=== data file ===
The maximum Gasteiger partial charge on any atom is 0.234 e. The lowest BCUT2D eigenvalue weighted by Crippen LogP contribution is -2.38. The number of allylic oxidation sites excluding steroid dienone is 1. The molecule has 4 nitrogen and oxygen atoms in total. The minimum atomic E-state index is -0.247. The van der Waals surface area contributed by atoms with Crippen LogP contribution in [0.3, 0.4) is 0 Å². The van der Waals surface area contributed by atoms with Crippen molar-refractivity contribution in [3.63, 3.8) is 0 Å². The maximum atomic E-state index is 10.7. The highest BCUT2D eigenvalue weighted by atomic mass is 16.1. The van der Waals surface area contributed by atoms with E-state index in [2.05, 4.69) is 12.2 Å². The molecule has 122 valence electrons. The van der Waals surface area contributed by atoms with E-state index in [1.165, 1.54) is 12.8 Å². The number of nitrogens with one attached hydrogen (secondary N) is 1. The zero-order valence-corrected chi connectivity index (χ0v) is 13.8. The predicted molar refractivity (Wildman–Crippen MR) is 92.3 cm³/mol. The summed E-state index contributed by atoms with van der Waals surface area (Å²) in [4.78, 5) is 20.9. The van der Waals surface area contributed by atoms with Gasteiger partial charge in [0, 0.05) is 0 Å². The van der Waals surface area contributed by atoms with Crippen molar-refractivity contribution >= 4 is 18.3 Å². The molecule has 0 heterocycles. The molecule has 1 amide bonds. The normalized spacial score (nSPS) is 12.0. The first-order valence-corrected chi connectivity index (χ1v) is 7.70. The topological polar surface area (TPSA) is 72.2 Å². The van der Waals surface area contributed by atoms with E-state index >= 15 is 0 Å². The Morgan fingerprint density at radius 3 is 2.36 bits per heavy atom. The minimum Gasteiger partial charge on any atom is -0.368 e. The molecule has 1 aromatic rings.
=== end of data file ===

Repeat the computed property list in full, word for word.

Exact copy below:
The maximum Gasteiger partial charge on any atom is 0.234 e. The lowest BCUT2D eigenvalue weighted by Crippen LogP contribution is -2.38. The number of allylic oxidation sites excluding steroid dienone is 1. The molecule has 4 nitrogen and oxygen atoms in total. The minimum atomic E-state index is -0.247. The van der Waals surface area contributed by atoms with Crippen LogP contribution in [0.3, 0.4) is 0 Å². The van der Waals surface area contributed by atoms with Crippen molar-refractivity contribution in [3.63, 3.8) is 0 Å². The maximum atomic E-state index is 10.7. The highest BCUT2D eigenvalue weighted by atomic mass is 16.1. The van der Waals surface area contributed by atoms with E-state index in [2.05, 4.69) is 12.2 Å². The molecule has 122 valence electrons. The van der Waals surface area contributed by atoms with E-state index in [1.165, 1.54) is 12.8 Å². The number of nitrogens with one attached hydrogen (secondary N) is 1. The zero-order valence-corrected chi connectivity index (χ0v) is 13.8. The predicted molar refractivity (Wildman–Crippen MR) is 92.3 cm³/mol. The summed E-state index contributed by atoms with van der Waals surface area (Å²) in [4.78, 5) is 20.9. The van der Waals surface area contributed by atoms with Gasteiger partial charge in [0, 0.05) is 0 Å². The van der Waals surface area contributed by atoms with Crippen molar-refractivity contribution >= 4 is 18.3 Å². The molecule has 0 heterocycles. The molecule has 1 amide bonds. The normalized spacial score (nSPS) is 12.0. The first-order valence-corrected chi connectivity index (χ1v) is 7.70. The topological polar surface area (TPSA) is 72.2 Å². The van der Waals surface area contributed by atoms with E-state index >= 15 is 0 Å². The Morgan fingerprint density at radius 3 is 2.36 bits per heavy atom. The minimum Gasteiger partial charge on any atom is -0.368 e. The molecule has 1 aromatic rings.